cide and it can inhibit mitochondrial complex I to present most pathological characteristics and clinical symptoms of PD. A number of rotenone-based toxin cell and rodent models have been used to study the molecular mechanisms of cell death and potential therapeutics for PD [5-8,17-20] . Here, we demonstrated that chronic exposure of Drosophila to rotenone recapitulated some key features of Parkinsonism, including early mortality, locomotor impairment and a selective loss of dopaminergic neurons. Increasing evidence from human and animal studies has suggested that oxidative damage critically contributes to neuronal loss in PD [21,22]. Oxidative stress increases with normal aging and neurodegenerative disorders [23-25]. Brains of PD patients have decreased levels of reduced glutathione (GSH), and there is oxidative damage to DNA, lipids and protein [21,26,27]. ROS responsible for this oxidative damage may be produced during dopamine metabolism or during oxidative phosphorylation [28,29]. Rotenone reduces complex I activity and increases ROS production [30,31]. Within complex I, upstream from the rotenone binding site, is a site of electron leak that can enhance ROS formation [32]. Our results showed that rotenone increases intracellular and mitochondrial ROS levels in the SH-SY5Y human neuroblastoma cells. The mitochondrial targeted roGFP2 is a good indicator for the redox state change in vivo drosophila neurodegeneration model by rotenone treatment. Using this indicator, we found that rotenone also increased the mitochondrial ROS level in drosophila. These results indicate that rotenone based cell and Drosophila are the good models to evaluate the therapeutic effect by candidate drug.

A growing body of evidences shows that inhibiting oxidative stress can prevent degeneration of nigrostriatal dopamine-containing neurons in animal models of neurodegenerative disorders. Curcumin is a potent antioxidant and anti-inflammatory compound. As a free radical scavenger, it is several times more potent than vitamin E [11]. It can protect the brain from lipid peroxidation [33], and scavenge NO-based radicals [34]. Curcumin has also been shown to play a protective role in amyloid beta peptide toxicity in AD models [12,13]. Recently, reports showed that curcumin also protects against PD-linked mutant alpha-synuclein and LRRK2-inudced neuron degeneration [35,36]. Consistent with these findings, our results demonstrate that curcumin reduces rotenone-induced death in SH-SY5Y cells. Using Rotenone-drosophila model, we found that curcumin dose-dependently attenuates rotenone-induced early mortality, locomotor impairment and dopaminergic neurodegeneration. Moreover, we found that curcumin significantly reduces rotenone-induced intracellular and mitochondrial ROS levels in SH-SY5Y cells and mitochondrial ROS level in drosophila. Furthermore, the caspase-3/caspase-9 activity is increased in rotenone-induced SH-SY5Y cells which is consistent with previous reports [18,37]. We also found the rotenone-induced increase of caspase-3/caspase-9 activity is reduced by decreased ROS level in curcumin treatment. Taken together, these findings suggest that curcumin is a very promising therapeutic candidate and protects against neuron damages by both toxins and genetic mutations. Caspase-9 activities and protect against cell death. The fact that curcumin reduces the ROS levels providing a molecular basis underlying neuroprotection against rotenone toxicity and may be a potential candidate for PD intervention. Curcumin can penetrate the blood brain barrier, is relatively broad therapeutic index [12,13,38,39]. In clinical trials with curcumin, cancer patients have not shown adverse effects with doses from 2000 to 8000 mg/day [40]. Treatment with curcumin of 160 - 5000 ppm reduces oxidative damage and amyloid pathology in an AD transgenic mouse [13]. Taken together, these studies indicate that curcumin is relatively safe for animals and humans and is a potentially attracttive therapeutic drug for PD and other neurodegenerative diseases. However, there is evidence that curcumin is poorly absorbed and heavily metabolized in animals which suggests the need of using large dose (1 mM) to achieve neuroprotective effect in flies. The development of curcumin derivatives with higher bioavailability may lead to the better therapeutic utility of curcumin for PD intervention.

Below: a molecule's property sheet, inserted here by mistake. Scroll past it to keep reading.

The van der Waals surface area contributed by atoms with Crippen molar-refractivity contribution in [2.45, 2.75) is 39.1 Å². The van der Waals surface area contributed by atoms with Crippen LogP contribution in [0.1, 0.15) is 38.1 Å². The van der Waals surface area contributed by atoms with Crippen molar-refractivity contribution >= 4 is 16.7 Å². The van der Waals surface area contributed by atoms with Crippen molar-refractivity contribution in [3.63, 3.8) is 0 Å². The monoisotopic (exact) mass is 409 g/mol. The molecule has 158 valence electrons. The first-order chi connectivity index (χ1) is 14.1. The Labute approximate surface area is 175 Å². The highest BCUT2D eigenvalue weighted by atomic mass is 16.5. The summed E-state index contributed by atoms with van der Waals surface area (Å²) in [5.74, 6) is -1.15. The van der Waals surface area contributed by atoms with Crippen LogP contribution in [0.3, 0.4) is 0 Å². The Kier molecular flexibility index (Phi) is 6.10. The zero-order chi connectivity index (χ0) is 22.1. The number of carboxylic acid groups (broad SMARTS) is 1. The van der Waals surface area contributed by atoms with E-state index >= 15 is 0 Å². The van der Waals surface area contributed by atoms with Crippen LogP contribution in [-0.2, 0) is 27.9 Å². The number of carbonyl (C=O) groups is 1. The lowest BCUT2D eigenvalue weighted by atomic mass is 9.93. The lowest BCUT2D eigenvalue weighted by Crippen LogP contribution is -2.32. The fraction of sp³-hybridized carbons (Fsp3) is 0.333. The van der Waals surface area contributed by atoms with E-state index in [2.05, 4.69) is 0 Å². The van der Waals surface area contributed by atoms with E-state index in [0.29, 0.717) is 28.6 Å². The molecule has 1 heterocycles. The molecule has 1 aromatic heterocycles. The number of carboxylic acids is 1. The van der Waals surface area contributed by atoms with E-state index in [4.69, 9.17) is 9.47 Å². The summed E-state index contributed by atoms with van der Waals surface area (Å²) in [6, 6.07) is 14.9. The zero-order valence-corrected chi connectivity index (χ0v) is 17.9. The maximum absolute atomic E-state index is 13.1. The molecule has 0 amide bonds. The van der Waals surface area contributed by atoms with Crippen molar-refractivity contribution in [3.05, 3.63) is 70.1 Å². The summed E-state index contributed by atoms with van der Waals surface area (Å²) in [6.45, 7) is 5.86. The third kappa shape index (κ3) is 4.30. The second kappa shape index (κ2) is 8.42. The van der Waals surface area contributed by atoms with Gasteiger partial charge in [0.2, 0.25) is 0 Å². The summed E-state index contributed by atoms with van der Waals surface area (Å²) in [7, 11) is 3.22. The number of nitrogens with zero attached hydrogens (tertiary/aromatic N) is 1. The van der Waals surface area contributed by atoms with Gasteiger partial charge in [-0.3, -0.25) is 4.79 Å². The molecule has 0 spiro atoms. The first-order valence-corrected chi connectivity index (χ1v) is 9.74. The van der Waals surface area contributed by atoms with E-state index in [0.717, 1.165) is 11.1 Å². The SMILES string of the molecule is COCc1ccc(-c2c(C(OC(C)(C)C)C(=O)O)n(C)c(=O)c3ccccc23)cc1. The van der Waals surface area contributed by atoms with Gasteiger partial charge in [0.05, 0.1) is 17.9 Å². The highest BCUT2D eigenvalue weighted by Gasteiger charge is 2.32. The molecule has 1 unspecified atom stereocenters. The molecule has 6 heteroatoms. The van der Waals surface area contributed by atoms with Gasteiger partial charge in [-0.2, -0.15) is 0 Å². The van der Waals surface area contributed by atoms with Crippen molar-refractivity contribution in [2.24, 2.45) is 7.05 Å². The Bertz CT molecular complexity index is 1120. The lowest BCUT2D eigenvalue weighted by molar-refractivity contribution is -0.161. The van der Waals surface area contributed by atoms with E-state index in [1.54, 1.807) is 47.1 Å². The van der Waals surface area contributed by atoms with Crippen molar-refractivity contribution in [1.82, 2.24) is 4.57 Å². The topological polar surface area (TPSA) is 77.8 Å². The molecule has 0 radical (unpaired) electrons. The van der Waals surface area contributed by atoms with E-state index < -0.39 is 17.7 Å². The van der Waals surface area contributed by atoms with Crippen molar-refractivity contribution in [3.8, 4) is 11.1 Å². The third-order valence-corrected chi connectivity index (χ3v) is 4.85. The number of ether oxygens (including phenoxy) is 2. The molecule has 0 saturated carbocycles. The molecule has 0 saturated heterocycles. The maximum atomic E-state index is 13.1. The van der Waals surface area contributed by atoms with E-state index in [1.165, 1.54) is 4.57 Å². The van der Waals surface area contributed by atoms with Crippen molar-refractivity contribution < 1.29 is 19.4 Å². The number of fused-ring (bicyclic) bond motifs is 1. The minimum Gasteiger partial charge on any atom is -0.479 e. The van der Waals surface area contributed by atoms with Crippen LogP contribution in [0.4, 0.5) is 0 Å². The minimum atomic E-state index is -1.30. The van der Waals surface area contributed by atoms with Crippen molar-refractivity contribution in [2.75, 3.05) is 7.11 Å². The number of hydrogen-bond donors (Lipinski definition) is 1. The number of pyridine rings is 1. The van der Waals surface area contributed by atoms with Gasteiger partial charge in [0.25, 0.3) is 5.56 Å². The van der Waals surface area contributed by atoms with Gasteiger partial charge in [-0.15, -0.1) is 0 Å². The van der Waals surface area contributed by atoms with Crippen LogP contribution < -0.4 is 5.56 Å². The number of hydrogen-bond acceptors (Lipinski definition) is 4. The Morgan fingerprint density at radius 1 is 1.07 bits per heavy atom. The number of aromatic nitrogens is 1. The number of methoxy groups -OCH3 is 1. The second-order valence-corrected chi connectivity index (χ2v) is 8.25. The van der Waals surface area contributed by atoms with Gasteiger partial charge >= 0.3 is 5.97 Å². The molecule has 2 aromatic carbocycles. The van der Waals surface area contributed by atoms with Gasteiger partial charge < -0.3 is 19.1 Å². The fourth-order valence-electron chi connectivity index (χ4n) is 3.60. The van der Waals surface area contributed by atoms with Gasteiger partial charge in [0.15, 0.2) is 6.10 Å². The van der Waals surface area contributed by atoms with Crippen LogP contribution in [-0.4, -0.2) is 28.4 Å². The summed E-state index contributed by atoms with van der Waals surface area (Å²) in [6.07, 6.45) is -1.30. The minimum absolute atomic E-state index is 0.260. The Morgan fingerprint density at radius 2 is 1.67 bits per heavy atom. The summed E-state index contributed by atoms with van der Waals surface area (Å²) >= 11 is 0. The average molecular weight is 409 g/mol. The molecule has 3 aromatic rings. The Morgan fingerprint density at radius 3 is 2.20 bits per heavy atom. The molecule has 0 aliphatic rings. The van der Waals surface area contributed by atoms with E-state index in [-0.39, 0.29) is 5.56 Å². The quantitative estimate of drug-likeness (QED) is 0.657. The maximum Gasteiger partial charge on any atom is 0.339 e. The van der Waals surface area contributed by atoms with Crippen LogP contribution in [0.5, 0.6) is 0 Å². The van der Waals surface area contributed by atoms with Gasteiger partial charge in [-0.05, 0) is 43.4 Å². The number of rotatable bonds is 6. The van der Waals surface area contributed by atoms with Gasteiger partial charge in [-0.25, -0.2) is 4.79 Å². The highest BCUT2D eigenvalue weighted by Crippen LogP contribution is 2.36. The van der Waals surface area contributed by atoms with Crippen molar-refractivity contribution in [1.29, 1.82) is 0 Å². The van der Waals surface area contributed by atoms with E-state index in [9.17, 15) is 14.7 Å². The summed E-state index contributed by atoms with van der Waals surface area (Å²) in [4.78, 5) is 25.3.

The Rotenone based cell and Drosophila models can provide a valuable system for preclinical investigation on PD therapeutics. We demonstrate that curcumin can protect against Rotenone-induced neuronal toxicity in vitro and in vivo via reducing ROS level and inhibiting capase-3/-9 activity. To our knowledge, this is the first report to show that curcumin has a protective effect in Rotenone-based PD models, suggesting that curcumin can be a promising therapeutic compound for PD.


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PD, Parkinson’s Disease; TH, tyrosine hydroxylase; DA, dopaminergic; ROS, reactive oxygen species; DMEM, Dulbecco’s Modified Eagle Medium; DCFDA, 2’,7’-dichlorodihydrofluorescein diacetate; DMSO, Dimethyl sulfoxide; LC 80, the concentration causing 80% cell death; ANOVA, an analysis of variance.


*Author Contribution: Conceived and designed the experiments: WS ZL. Performed the experiments: ZL TL DY. Analyzed the data: ZL TL. Wrote the paper: WS ZL.

#Present Address: Department of Human Anatomy, School of Medicine, Soochow University, Suzhou, China.